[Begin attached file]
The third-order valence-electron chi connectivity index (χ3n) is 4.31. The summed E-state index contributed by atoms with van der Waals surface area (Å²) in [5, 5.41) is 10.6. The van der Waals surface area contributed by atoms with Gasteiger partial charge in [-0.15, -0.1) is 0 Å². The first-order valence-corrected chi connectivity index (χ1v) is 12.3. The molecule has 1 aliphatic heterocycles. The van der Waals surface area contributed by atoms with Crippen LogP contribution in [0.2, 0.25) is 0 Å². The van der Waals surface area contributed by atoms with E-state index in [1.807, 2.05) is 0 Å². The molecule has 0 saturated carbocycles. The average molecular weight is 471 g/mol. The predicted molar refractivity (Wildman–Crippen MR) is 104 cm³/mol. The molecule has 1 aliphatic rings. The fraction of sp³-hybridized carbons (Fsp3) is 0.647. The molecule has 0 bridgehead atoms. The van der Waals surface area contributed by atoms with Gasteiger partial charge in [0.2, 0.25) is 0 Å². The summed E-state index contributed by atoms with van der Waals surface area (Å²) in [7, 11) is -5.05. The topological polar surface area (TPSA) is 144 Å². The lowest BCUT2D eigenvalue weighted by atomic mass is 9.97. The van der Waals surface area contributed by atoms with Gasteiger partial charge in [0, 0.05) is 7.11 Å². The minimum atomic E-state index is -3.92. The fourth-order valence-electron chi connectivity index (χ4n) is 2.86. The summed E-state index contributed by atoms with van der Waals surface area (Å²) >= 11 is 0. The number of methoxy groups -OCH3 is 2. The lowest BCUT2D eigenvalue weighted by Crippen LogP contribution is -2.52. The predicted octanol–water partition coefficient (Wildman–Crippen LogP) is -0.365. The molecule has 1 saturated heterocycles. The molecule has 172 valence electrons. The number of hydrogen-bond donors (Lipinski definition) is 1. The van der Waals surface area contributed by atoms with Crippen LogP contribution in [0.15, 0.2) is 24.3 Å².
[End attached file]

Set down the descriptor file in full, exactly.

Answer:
The third-order valence-electron chi connectivity index (χ3n) is 4.31. The summed E-state index contributed by atoms with van der Waals surface area (Å²) in [5, 5.41) is 10.6. The van der Waals surface area contributed by atoms with Gasteiger partial charge in [-0.15, -0.1) is 0 Å². The first-order valence-corrected chi connectivity index (χ1v) is 12.3. The molecule has 1 aliphatic heterocycles. The van der Waals surface area contributed by atoms with Crippen LogP contribution in [0.2, 0.25) is 0 Å². The van der Waals surface area contributed by atoms with E-state index in [1.807, 2.05) is 0 Å². The molecule has 0 saturated carbocycles. The average molecular weight is 471 g/mol. The predicted molar refractivity (Wildman–Crippen MR) is 104 cm³/mol. The molecule has 1 aliphatic rings. The fraction of sp³-hybridized carbons (Fsp3) is 0.647. The molecule has 0 bridgehead atoms. The van der Waals surface area contributed by atoms with Gasteiger partial charge in [0.2, 0.25) is 0 Å². The summed E-state index contributed by atoms with van der Waals surface area (Å²) in [7, 11) is -5.05. The topological polar surface area (TPSA) is 144 Å². The lowest BCUT2D eigenvalue weighted by atomic mass is 9.97. The van der Waals surface area contributed by atoms with Gasteiger partial charge in [0, 0.05) is 7.11 Å². The minimum atomic E-state index is -3.92. The fourth-order valence-electron chi connectivity index (χ4n) is 2.86. The summed E-state index contributed by atoms with van der Waals surface area (Å²) >= 11 is 0. The number of methoxy groups -OCH3 is 2. The lowest BCUT2D eigenvalue weighted by Crippen LogP contribution is -2.52. The predicted octanol–water partition coefficient (Wildman–Crippen LogP) is -0.365. The molecule has 1 saturated heterocycles. The molecule has 172 valence electrons. The number of hydrogen-bond donors (Lipinski definition) is 1. The van der Waals surface area contributed by atoms with Crippen LogP contribution in [0.15, 0.2) is 24.3 Å².